What is the Real Lifecycle of a Website?

Does your website have a “final” version?

It shouldn’t.

A website is like a garden: there’s always something to work on. The real lifecycle of a website requires periodic and dedicated pruning, weeding, and cultivating to make it work best. Simple practices like linking relevant articles, updating online catalogs and updating content can help not only your SEO ranking, but show users that you have a dedication to your business and your customers.

Changes shouldn’t be made at random, however. Instead, take the time and follow the simple lifecycle for a website to ensure success.

  1. Analysis – Visit your site like you’re a first-time viewer. What are you there for? Can you easily find the information you need? Does your site load quickly? How does it look? With these questions in mind, decide what updates and improvements you need to make. Create a map of what the website will look like, a list of what needs to be done and steps showing how to get it done.
  2. Content Design and Creation – Prepare your updates. News articles need writing, pictures need taking and pages need designing. If needed, there are professional content developers like VistaComm who can write relevant, industry-specific content for your site.
  3. Implementation – Post your content online, making sure all the pieces fit and support each other. Get your developer or content management system to test all your links, pages and options. Make sure your site loads quickly and your changes look great on all devices. Ensure that there are no issues for visitors to your site.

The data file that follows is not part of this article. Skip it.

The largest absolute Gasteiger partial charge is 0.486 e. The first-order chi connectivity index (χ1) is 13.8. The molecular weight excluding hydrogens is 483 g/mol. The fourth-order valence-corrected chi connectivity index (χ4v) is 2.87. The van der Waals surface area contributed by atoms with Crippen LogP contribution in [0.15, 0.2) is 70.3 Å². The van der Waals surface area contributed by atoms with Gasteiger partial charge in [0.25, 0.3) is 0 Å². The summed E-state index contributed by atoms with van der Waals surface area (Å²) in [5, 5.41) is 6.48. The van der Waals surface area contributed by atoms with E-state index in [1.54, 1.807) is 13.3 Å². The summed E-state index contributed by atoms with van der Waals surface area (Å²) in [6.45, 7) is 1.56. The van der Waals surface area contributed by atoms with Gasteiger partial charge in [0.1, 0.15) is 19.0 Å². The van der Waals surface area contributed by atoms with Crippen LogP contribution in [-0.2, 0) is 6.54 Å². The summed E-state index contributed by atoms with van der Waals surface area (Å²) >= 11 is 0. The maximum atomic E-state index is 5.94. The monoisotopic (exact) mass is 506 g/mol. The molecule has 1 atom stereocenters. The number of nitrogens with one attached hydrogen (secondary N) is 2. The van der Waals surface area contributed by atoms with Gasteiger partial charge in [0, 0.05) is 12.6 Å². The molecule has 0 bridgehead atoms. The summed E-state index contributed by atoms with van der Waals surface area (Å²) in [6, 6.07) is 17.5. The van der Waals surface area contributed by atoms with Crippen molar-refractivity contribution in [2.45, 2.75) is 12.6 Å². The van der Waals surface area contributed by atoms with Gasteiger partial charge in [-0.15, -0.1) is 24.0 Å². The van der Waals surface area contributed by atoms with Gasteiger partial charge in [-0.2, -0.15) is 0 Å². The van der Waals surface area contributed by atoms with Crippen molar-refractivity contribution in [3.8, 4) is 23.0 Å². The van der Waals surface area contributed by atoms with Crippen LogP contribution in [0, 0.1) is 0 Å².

4. Optimization –Where do you appear on search results? Search Engine Optimization (SEO) ranking is an ongoing process, with regular changes to requirements and strategies needed to stay relevant. Is any of your content out of date? Do you have new services or products to offer? Websites should be frequently updated to keep them interesting and fresh.

The lifecycle above is just a rough framework and you’ll find yourself jumping around from step to step throughout the process until your site is ready to launch.

But the launch of a website is not the end—it’s just the end of the beginning. Once your website is up and running, the process starts all over again. Where are people going, where are they not going? What needs to be massaged along, what is doing great on its own? All these questions and more should be asked as often as possible to keep your website healthy and growing.

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